The ‘Return to Ithaca’ project involved ten organisations and partners and a project team of 45 people, including 15 divers. Roughly 180 children from Ithaca participated in the educational programmes, and in total 23.5 tonnes of waste were recovered, including 18.5 tonnes of nets, such as several hundred metres of gillnets and long lines, and 25 large fish farming nets, and five tonnes of other marine litter.
Cleaning coral reefs in Tossa de Mar
At a two-day event in Tossa de Mar, Spain in June, Hyundai supported Healthy Seas by organising an underwater clean-up and an educational programme. On the first day, a group of five volunteer divers from Ghost Diving Spain collected approximately 30 metres of gillnets that were tangled 30 metres below the surface in the coral reefs of Costa Brava.
The next day, 70 students, teachers, and representatives from Hyundai and the media participated in an interactive educational programme. Along with a presentation about marine conservation and the circular economy, the schoolchildren played educational games and immersed themselves in Healthy Seas’ virtual reality experience.
From Waste to Wear
Later in June, Healthy Seas and Hyundai held an event at Luka Krnica Bay in Croatia, one of the three major clean-ups the partnership has planned for 2022 – the first one being in Ithaca and the final one in Korea.
On the second day of the event, a team of 14 volunteer divers from Croatia, Italy, Germany, the Netherlands, and Austria welcomed journalists and Hyundai representatives. At Luka Krnica Bay, the diving team collected several hundred metres of nets, including gillnets, sardine nets, and longlines.
The following day, guests learned more about the circular economy during a tour of the Aquafil warehouse in Ajdovščina, Slovenia and the ECONYL® plant in Ljubljana, Slovenia.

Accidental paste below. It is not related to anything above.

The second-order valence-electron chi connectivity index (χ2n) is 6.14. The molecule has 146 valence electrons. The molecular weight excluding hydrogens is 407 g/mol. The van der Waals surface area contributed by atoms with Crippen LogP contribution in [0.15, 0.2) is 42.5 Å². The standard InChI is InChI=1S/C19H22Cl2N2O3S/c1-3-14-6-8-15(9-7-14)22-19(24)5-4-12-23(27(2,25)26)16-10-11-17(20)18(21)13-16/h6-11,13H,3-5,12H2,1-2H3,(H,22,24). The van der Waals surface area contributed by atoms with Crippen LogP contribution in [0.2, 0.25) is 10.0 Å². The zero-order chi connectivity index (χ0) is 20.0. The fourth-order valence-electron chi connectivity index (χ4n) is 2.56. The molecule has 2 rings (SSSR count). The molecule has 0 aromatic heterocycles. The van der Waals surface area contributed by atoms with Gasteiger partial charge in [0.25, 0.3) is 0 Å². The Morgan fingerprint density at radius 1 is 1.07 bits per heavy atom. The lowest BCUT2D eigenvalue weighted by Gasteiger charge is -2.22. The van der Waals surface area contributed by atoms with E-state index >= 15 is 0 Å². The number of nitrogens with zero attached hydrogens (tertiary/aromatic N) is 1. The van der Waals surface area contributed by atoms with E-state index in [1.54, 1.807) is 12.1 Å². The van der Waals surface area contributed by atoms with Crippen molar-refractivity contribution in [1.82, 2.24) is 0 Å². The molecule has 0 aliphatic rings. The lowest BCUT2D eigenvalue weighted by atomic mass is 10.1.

Combatting ghost nets at Tate Modern
In July, Hyundai, teachers, and volunteers helped Healthy Seas organise an event at Tate Modern in London for a group of 61 Year Five pupils from Charles Dickens Primary School. Following a presentation on ghost net pollution and the circular economy, the schoolchildren enjoyed educational games.
Hyundai and Healthy Seas’ CSV projects are having a remarkable impact on the waters surrounding Europe. With the outstanding support from volunteers, the results of the clean-ups have already made a profound difference for the local communities they took place in.
In the second half of 2022, Hyundai and Healthy Seas will complete the third of three major clean-ups in October. This will also expand their activities beyond Europe, with the ghost net removal event set to take place in South Korea.
In addition to this clean-up activity, the partnership will commit to bringing awareness of marine pollution to even more people in Europe. An additional three educational activities – in France, Italy, and Germany – will take place this year, helping younger generations understand their crucial role in fighting that pollution and providing them with strategies to live more sustainably.